I saw your GoFundMe account and started to cry. My heart ached for you even though I don’t have one ounce of experience with anything close to this. Most of us don’t. So I want to send you my condolences by explaining that I don’t understand.
I don’t understand what it’s like to wake up after a good night’s rest only to realize there was a reason you didn’t get woken up.
I don’t understand the panic and tightness in the stomach of rushing to his crib.
I don’t understand picking him up —
I don’t understand the weight of a lifeless 9-pound body.
I don’t understand the screaming, the noises coming from your mouth.
I don’t understand the daze, the ride to the hospital, the diagnosis:
I don’t understand leaving him there, he was only there a month ago,
barely a month old and gone.
I don’t understand wondering if he was ever there at all,
but the postpartum bleeding still there. Something left.
I don’t understand having to sleep at night, a sore face swollen from sobbing,
and then waking to a full chest, a treacherous body still trying to give milk —
but no child to receive it.
I don’t understand having to pump, alone in the dark, while again you sob.
I don’t understand explaining to your 2-year-old what happened to her brother,
how would she even think of him,
her questions only bringing ache and sharp relief to the horror.
“He came to us, for a short time, only, and went back to our Father in Heaven.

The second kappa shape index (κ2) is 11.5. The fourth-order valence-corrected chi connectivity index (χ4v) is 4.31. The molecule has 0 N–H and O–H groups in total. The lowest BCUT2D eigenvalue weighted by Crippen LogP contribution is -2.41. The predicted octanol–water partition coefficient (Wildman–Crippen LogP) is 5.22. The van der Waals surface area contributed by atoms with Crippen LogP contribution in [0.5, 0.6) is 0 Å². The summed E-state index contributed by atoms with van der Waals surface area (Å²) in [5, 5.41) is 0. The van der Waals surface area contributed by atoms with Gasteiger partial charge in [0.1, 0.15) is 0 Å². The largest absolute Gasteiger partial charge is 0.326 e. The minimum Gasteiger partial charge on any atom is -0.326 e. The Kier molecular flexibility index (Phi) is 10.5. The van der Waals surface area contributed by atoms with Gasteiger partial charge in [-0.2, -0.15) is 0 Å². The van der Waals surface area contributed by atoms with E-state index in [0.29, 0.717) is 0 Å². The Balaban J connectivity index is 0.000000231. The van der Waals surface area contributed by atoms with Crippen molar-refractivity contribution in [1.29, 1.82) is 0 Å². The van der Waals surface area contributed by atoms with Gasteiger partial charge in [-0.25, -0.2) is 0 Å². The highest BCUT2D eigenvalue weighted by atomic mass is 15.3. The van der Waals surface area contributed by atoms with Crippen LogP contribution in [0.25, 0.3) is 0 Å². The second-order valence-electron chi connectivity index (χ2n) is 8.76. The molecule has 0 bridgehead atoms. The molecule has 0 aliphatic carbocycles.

He is your angel baby brother, now.”
I don’t understand clinging to faith with all your might, stopping yourself from cursing the God who gave
and then took away.
I don’t understand staying at home, planning a funeral, fielding calls from all the do-gooders and friends,
leaving it to voicemail.
I don’t understand wanting to be alone, but also wanting to be surrounded by familiar laughter,
normal sounds, joining in.
I don’t understand looking into your husband’s eyes and wondering if you
could have done something better, something different, I don’t know, anything.
held him closer that day, stroked his warm cheek three more times,
sang one more song,
taken one million photos of him breathing,
delete everything but him and keep him close
all day, always.
I just don’t understand, and yet I cried for you, I prayed for you, and on your darkest day, you knelt down in the fresh dirt and helped your girl set a flower on his grave.
You smiled, a peaceful, heavy smile.
I don’t understand what could happen in a week to give you that sad, sweet smile, but there you were.
You understood something that I could not.
And I was never prouder.